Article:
<
>

Judge grants public limited access

6/1/2005

LEXINGTON, N.C. – The public will be allowed to review an
edited version of Dale Earnhardt's contract introduced as evidence
in a lawsuit against an insurance company that denied a $3.7
million claim in his death, a judge ruled Tuesday.

But Superior Court Judge Kimberly Taylor, who has so far denied
public access to evidence introduced to the jury in open court,
ruled that attorneys for both Richard Childress Racing and insurer
United of Omaha can argue that other exhibits admitted into
evidence remain sealed.

"I think we can work out something to balance everyone's
needs," Taylor said.

RCR has accused United of Omaha of cheating widow Teresa
Earnhardt out of the payment after Earnhardt died in a crash in the
2001 Daytona 500. The racing team took out the policy and is
pursuing the matter on the family's behalf.

The company claims the policy was never valid for Earnhardt
because he had not taken a required physical.

Testimony in the case ended early Tuesday to allow the judge to
consider a motion seeking access to the exhibits filed by The
Associated Press, The Charlotte Observer, NASCAR Scene and the
North Carolina Press Association.

During the 45-minute hearing Tuesday, Brad Kutrow, an attorney
for the media organizations, argued there is a constitutional
presumption that access to court records be limited only in
"exceptional circumstances."

"It's extraordinary to be at this stage of a trial when we are
still arguing for public access to exhibits," Kutrow said. "When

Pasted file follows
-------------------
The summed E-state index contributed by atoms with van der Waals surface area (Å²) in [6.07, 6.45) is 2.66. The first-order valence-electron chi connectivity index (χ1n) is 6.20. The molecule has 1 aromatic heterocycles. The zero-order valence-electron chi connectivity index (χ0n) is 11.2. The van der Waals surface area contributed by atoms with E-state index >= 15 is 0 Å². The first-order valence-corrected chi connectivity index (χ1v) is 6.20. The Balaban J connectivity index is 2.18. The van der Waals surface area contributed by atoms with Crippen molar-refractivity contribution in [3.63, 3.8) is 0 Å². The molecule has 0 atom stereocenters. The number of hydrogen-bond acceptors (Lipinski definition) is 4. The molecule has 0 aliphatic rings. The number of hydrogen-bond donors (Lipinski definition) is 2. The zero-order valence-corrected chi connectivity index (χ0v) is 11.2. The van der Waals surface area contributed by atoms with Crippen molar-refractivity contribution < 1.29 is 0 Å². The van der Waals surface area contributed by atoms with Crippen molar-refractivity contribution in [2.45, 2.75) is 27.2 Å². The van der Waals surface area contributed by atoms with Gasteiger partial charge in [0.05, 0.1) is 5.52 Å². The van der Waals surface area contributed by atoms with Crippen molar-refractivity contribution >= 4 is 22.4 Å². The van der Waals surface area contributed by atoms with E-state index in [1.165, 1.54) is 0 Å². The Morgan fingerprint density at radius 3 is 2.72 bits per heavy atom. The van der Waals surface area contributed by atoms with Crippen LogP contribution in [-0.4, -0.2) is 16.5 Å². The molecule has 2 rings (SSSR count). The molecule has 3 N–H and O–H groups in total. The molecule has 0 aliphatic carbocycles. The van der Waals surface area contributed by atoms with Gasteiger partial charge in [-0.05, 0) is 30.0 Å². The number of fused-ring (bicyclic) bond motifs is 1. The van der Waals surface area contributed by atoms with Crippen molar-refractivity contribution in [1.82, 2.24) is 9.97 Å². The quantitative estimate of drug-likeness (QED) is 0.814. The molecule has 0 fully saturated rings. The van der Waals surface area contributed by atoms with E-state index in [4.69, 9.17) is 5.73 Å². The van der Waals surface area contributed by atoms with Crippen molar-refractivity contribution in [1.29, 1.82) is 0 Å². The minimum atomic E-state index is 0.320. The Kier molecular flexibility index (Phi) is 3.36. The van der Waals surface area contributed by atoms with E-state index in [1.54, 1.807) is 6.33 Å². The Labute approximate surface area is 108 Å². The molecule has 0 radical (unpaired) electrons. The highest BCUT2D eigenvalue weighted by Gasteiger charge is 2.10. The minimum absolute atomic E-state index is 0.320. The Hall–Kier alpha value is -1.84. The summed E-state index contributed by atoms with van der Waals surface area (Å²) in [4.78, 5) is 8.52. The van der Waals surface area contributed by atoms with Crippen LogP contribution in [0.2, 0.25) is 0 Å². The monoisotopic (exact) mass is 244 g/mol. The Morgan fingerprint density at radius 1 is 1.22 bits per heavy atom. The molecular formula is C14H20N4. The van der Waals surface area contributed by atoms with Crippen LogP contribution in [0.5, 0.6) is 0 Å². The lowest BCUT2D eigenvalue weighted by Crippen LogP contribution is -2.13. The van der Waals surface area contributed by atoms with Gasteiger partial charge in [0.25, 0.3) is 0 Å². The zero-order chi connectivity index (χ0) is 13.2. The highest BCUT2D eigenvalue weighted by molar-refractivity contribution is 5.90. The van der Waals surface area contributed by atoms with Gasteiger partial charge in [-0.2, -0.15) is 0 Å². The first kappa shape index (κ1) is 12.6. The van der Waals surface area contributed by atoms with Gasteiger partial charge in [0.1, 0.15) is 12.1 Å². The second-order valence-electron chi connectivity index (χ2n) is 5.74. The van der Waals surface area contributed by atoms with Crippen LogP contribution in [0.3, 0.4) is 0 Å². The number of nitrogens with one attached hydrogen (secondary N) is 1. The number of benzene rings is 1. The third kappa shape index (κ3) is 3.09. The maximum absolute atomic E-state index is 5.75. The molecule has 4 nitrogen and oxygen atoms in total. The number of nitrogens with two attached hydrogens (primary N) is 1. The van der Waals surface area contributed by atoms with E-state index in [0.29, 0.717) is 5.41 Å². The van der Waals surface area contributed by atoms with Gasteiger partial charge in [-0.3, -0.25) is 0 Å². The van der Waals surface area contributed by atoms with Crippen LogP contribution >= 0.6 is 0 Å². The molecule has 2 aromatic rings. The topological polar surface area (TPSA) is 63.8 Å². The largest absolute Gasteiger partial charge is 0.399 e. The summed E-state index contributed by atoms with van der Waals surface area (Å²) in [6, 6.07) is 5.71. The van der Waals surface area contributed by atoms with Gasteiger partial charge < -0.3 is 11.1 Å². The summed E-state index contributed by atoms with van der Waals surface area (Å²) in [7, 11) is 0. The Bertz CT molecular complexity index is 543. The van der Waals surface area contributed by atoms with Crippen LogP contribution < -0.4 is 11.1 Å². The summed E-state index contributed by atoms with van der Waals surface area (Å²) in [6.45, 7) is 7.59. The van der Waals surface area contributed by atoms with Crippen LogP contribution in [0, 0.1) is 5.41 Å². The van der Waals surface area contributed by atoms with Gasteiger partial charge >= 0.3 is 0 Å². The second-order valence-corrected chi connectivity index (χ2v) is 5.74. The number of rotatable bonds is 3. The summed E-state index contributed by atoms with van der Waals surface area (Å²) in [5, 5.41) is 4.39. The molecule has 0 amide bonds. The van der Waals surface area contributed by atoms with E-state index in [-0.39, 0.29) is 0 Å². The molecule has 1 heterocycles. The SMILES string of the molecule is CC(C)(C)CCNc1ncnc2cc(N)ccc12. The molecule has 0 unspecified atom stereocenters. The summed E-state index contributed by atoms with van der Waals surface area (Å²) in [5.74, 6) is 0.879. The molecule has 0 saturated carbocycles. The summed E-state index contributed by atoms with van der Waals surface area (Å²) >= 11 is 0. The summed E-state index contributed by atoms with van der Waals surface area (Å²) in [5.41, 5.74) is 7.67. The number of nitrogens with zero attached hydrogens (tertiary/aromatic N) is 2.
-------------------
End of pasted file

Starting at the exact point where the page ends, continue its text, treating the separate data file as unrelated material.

the parties began introducing the evidence is the proper time to
ask for them to be sealed."

Kutrow also said the jury saw an unedited version of Earnhardt's
contract before it was exchanged for the edited version.

"Normally, when a document is published to the jury and
admitted into evidence, it becomes a public record and the public
can have access to it during the trial," he said, adding that he
is looking to how the complete version was used in court and the
ruling that led to the substitution.

Kutrow said the judge's decision means RCR and the insurance
company, which so far has not presented any exhibits in open court,
can make an exhibit-by-exhibit argument over public access. The
ruling only covers exhibits presented in open court; other
documents, including those obtained during discovery, will remain
sealed, Taylor said.

John Morrow Jr., an attorney for the racing team, said he will
review the exhibits and determine if RCR has any objections to
their release.

"We may be able to come to a compromise on some of these
exhibits," said Morrow, who added that he believes the court has
the authority to seal the records. Attorneys for Richard Childress
Racing have argued some of the documents – including Earnhardt's contract – are proprietary.

During regular testimony Tuesday, a veteran life insurance agent
testified that United of Omaha conducted a mistake-riddled
investigation following Earnhardt's death.

"I think it was evident early on that the mistakes began with
the application, and the paperwork and process were flawed," agent
Dwight Carter said.